We were asked to provide a self defence course for a dog walking group, after the recent shocking murder of a local pensioner stabbed in woodlands in East Harling, Norfolk, an area used by the the Merry-Go-Round Agility group.
The first thing to add is that attacks like this are extremely rare and there is nothing to be gained from living in fear. They did the right thing to be proactive in their personal safety, finding a local self defence instructor to teach them effective ways of keeping themselves safe whilst walking their dogs.
So what do we teach a group of ladies who have never done any martial arts before? Something super simple!
Dog walking and situational awareness
Identifying a potential threat early is one of the best starts to self defence, if there is no way of avoiding the situation then next step is to take the appropriate course of action.
Naturally when you are familiar with your surroundings, you tend to switch off. A simple game you can play similar is to “pursuit driving” – called “commentary walking”. All it involves is describing your journey – talking, but quietly, you don’t want to draw unnecessary attention to yourself.
Pick out potential threats and vulnerable points until you can do this without talking. It does take a bit of time and practice before you can effectively do this.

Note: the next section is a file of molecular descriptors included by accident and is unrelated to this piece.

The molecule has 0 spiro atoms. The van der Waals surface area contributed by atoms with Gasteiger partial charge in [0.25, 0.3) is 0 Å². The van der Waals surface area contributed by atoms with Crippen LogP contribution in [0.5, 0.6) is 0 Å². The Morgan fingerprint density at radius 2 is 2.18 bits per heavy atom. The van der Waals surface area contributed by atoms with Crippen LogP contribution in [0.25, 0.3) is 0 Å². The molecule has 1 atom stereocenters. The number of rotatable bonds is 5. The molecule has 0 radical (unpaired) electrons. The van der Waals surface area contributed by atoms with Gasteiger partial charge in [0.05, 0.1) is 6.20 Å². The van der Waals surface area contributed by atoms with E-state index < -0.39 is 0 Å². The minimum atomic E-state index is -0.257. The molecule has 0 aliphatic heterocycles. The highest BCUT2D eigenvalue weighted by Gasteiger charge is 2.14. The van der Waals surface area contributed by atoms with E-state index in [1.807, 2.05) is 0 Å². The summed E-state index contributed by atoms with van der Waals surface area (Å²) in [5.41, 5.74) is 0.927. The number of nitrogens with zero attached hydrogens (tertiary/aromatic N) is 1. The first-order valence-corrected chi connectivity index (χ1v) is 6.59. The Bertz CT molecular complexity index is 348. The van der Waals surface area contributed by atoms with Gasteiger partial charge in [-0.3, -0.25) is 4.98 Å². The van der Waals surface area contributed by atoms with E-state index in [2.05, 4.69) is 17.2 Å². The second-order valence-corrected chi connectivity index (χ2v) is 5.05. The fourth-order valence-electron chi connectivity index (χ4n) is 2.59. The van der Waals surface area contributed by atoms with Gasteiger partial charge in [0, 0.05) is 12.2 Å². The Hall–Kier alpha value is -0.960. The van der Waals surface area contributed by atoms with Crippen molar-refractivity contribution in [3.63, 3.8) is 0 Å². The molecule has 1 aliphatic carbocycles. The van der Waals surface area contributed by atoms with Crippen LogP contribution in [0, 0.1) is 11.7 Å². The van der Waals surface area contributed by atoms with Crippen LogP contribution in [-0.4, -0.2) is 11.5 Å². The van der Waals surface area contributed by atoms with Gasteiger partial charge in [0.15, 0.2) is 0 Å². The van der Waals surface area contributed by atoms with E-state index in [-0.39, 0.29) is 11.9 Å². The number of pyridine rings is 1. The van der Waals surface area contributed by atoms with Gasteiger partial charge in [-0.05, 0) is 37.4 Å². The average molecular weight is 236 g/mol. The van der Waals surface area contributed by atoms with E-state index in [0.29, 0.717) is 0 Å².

Short stick method
It is not illegal to carry a stick unless it has been tailored for use as a weapon. It is very useful for finding lost dog balls and whacking nasty people if they have the intent of causing you serious harm.
We decided the best thing to teach them, which is quick and super simple, is two-handed stick used by the Commando units in the second world war. Very similar to the bayonet drill, easy to learn and very effective; no matter how big the the opponent is. Within a few minutes they took to it with growing confidence and great enthusiasm.
We looked at the UK laws on self defence, covering the usual: the use of reasonable, justifiable and proportionate levels of force. Our session finished by making sure they knew how to give a statement to the police.
We covered a lot in two hours but it’s important to practice skills learned, keep repeating the lessons so the reactions become instinctive and awareness becomes second nature. So their homework is to train for 15 minutes after every dog agility class and and visit us once a month so we can check skills, from there we can build upon the knowledge already given to them.